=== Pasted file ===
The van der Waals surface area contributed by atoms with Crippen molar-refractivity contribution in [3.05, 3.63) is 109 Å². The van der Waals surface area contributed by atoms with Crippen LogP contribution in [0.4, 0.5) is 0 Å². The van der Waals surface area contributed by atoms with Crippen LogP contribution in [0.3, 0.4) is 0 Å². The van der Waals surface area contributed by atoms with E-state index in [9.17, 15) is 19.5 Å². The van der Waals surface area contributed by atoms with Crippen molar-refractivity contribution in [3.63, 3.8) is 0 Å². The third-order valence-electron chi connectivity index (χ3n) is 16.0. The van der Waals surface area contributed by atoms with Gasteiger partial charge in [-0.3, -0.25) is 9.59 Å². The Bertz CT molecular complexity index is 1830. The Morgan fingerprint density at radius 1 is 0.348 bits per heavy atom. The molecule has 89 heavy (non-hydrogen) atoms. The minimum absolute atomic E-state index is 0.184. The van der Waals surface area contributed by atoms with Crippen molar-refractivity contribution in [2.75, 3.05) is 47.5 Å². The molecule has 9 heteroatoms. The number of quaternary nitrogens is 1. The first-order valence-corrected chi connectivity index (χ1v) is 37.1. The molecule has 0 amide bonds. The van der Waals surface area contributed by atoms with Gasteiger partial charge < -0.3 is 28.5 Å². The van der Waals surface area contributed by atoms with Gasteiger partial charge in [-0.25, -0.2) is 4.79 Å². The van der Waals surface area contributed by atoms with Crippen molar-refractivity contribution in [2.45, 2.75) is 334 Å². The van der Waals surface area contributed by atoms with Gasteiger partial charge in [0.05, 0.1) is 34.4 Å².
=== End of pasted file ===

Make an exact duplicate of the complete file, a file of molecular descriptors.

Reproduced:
The van der Waals surface area contributed by atoms with Crippen molar-refractivity contribution in [3.05, 3.63) is 109 Å². The van der Waals surface area contributed by atoms with Crippen LogP contribution in [0.4, 0.5) is 0 Å². The van der Waals surface area contributed by atoms with Crippen LogP contribution in [0.3, 0.4) is 0 Å². The van der Waals surface area contributed by atoms with E-state index in [9.17, 15) is 19.5 Å². The van der Waals surface area contributed by atoms with Crippen molar-refractivity contribution in [3.63, 3.8) is 0 Å². The third-order valence-electron chi connectivity index (χ3n) is 16.0. The van der Waals surface area contributed by atoms with Gasteiger partial charge in [-0.3, -0.25) is 9.59 Å². The Bertz CT molecular complexity index is 1830. The Morgan fingerprint density at radius 1 is 0.348 bits per heavy atom. The molecule has 89 heavy (non-hydrogen) atoms. The minimum absolute atomic E-state index is 0.184. The van der Waals surface area contributed by atoms with Crippen molar-refractivity contribution in [2.75, 3.05) is 47.5 Å². The molecule has 9 heteroatoms. The number of quaternary nitrogens is 1. The first-order valence-corrected chi connectivity index (χ1v) is 37.1. The molecule has 0 amide bonds. The van der Waals surface area contributed by atoms with Gasteiger partial charge < -0.3 is 28.5 Å². The van der Waals surface area contributed by atoms with Gasteiger partial charge in [-0.25, -0.2) is 4.79 Å². The van der Waals surface area contributed by atoms with Crippen molar-refractivity contribution in [2.45, 2.75) is 334 Å². The van der Waals surface area contributed by atoms with Gasteiger partial charge in [0.05, 0.1) is 34.4 Å².